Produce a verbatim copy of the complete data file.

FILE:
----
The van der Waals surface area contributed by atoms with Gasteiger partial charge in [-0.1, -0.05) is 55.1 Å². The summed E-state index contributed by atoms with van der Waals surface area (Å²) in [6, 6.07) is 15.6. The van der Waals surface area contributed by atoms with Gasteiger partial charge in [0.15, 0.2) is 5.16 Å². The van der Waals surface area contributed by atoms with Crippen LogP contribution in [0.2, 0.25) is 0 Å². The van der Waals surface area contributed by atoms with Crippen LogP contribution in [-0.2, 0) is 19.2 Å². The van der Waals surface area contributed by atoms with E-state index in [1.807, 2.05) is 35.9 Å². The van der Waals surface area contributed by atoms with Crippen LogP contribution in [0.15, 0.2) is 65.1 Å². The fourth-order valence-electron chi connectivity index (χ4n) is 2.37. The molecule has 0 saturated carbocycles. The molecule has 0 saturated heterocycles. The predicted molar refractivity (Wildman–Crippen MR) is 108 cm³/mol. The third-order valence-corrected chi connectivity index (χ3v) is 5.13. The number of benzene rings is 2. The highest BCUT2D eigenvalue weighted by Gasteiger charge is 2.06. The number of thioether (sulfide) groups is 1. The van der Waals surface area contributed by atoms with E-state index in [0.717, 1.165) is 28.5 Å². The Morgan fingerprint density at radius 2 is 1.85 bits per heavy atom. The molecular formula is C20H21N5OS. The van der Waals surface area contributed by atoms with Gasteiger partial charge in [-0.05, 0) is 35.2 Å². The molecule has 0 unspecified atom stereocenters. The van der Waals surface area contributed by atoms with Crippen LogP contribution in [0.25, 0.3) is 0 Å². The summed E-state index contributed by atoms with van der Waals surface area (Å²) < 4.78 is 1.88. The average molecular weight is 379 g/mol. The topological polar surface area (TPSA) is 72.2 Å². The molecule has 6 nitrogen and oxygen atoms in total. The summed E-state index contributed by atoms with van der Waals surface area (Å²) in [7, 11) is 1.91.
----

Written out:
The van der Waals surface area contributed by atoms with Gasteiger partial charge in [-0.1, -0.05) is 55.1 Å². The summed E-state index contributed by atoms with van der Waals surface area (Å²) in [6, 6.07) is 15.6. The van der Waals surface area contributed by atoms with Gasteiger partial charge in [0.15, 0.2) is 5.16 Å². The van der Waals surface area contributed by atoms with Crippen LogP contribution in [0.2, 0.25) is 0 Å². The van der Waals surface area contributed by atoms with Crippen LogP contribution in [-0.2, 0) is 19.2 Å². The van der Waals surface area contributed by atoms with E-state index in [1.807, 2.05) is 35.9 Å². The van der Waals surface area contributed by atoms with Crippen LogP contribution in [0.15, 0.2) is 65.1 Å². The fourth-order valence-electron chi connectivity index (χ4n) is 2.37. The molecule has 0 saturated carbocycles. The molecule has 0 saturated heterocycles. The predicted molar refractivity (Wildman–Crippen MR) is 108 cm³/mol. The third-order valence-corrected chi connectivity index (χ3v) is 5.13. The number of benzene rings is 2. The highest BCUT2D eigenvalue weighted by Gasteiger charge is 2.06. The number of thioether (sulfide) groups is 1. The van der Waals surface area contributed by atoms with E-state index in [0.717, 1.165) is 28.5 Å². The Morgan fingerprint density at radius 2 is 1.85 bits per heavy atom. The molecular formula is C20H21N5OS. The van der Waals surface area contributed by atoms with Gasteiger partial charge in [-0.05, 0) is 35.2 Å². The molecule has 0 unspecified atom stereocenters. The van der Waals surface area contributed by atoms with Crippen LogP contribution in [0.25, 0.3) is 0 Å². The summed E-state index contributed by atoms with van der Waals surface area (Å²) < 4.78 is 1.88. The average molecular weight is 379 g/mol. The topological polar surface area (TPSA) is 72.2 Å². The molecule has 6 nitrogen and oxygen atoms in total. The summed E-state index contributed by atoms with van der Waals surface area (Å²) in [7, 11) is 1.91.